St. Edwards University, recently bulldozed a forest to put up a parking lot (like the song). One of the ironies of the project was that since city officials require adequate drainage and runoff for new structures, the university bulldozed another section of the forest to build a retaining pool (adjacent to the already-present creek). School officials might reprove: “but we added some really nice landscape around the parking lot and retaining pool!”
Texas will most likely begin paving its state with an entire new freeway system, the Trans-Texas Corridor, parallel to existing freeways. Sure it would be nice to widen the freeways by a lane in the countryside, but is it necessary to create an entire new freeway system that civilians will never use (it will be a toll road) and that will slice a ¼ mile of concrete through forests, plains, farms, and deserts? Texas state officials respond - and this is only mild hyperbole, “But what will Texans do 100 years from now if we don’t build these freeways today!”
As a socially and environmentally conscious individual, I am alarmed by the pace of development in America (and Texas in particular). A recent article in the Houston Chronicle wrote about a simple and unfortunate reality: it is cheaper and easier (politically and legally) to buy a farm in exurbia and convert it into the next track of homes for middle-income, traffic-braving soccer moms and dads, than it is to build closer together within already established city limits. As a result places like Houston have both underutilized land within city zones, gentrification occurring in older more historic city zones, and city limits expanding further and further into semi-virgin land: in some cases new subdivisions are being built 50 to 80 miles outside the city center. One of the new reported communities boasts nature trails and bird look-outs. This sounds wonderful until one realizes that their house no doubt use to be the bird's house. Following developers’ trends, the new subdivision will likely be called “Scissortail Landing,” eponymously named for the birds that no longer dwell there.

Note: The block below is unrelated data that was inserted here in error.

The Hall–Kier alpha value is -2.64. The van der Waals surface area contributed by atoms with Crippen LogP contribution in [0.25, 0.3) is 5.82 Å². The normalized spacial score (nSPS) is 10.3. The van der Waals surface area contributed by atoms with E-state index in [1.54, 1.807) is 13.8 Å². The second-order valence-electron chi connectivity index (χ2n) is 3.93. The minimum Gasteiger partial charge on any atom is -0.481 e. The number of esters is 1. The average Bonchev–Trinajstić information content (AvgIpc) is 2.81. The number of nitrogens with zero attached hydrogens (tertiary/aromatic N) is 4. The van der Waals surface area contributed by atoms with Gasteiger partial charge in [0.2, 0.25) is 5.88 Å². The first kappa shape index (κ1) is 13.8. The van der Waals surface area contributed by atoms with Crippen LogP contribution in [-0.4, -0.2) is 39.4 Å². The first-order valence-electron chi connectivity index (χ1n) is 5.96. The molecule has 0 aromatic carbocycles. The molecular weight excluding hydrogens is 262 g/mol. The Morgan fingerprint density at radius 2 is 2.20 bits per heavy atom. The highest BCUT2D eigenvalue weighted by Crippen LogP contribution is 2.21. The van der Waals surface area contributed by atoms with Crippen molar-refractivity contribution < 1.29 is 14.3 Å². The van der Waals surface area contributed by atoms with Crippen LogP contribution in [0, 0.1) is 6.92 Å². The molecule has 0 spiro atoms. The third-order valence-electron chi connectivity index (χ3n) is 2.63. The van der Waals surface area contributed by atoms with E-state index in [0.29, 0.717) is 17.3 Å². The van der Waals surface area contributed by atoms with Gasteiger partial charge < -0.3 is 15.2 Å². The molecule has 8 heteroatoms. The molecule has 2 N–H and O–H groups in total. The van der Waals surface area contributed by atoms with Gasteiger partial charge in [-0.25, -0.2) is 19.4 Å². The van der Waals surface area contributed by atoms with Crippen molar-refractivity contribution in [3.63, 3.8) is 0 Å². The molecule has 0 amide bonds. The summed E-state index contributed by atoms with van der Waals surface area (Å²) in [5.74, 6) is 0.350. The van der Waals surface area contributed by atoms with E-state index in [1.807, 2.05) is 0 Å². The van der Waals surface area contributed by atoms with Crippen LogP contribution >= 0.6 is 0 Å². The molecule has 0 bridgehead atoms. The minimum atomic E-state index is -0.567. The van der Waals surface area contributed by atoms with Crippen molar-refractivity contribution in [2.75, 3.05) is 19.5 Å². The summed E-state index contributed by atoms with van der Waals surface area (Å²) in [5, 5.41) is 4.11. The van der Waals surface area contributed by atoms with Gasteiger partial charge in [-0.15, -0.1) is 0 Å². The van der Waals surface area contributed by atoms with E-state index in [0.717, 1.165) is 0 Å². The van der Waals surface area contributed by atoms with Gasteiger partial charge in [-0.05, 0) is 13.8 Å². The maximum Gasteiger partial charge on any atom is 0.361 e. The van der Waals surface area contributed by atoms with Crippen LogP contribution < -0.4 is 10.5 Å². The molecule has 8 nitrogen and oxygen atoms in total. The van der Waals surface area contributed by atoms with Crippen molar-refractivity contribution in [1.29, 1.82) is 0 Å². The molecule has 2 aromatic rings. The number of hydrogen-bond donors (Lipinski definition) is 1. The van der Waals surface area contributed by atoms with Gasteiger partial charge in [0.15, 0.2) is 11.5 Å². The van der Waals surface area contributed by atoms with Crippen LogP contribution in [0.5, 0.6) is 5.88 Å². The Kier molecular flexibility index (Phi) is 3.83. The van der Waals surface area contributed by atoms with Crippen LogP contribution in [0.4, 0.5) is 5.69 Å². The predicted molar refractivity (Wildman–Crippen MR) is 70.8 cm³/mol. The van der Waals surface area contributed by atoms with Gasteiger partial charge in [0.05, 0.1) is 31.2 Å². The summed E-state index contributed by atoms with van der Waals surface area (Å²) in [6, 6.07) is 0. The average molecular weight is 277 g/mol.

The desire to obtain “the good life in the suburbs, far removed from the problems of the city,” has become a problem in itself. Development for the sake of development creates myriad social ills, including traffic congestion and pollution, out of control commercial and residential strips (ever see a new Home Depot built in the same parking lot as an old shuttered Home Depot?), and decreased socialization among neighbors due to larger and more separate homes.
Try this fun exercise, visit maps.google.com, click on “Satellite,” close your eyes and click on a random area of America. Then zoom in. No doubt you'll land in the 'burbs.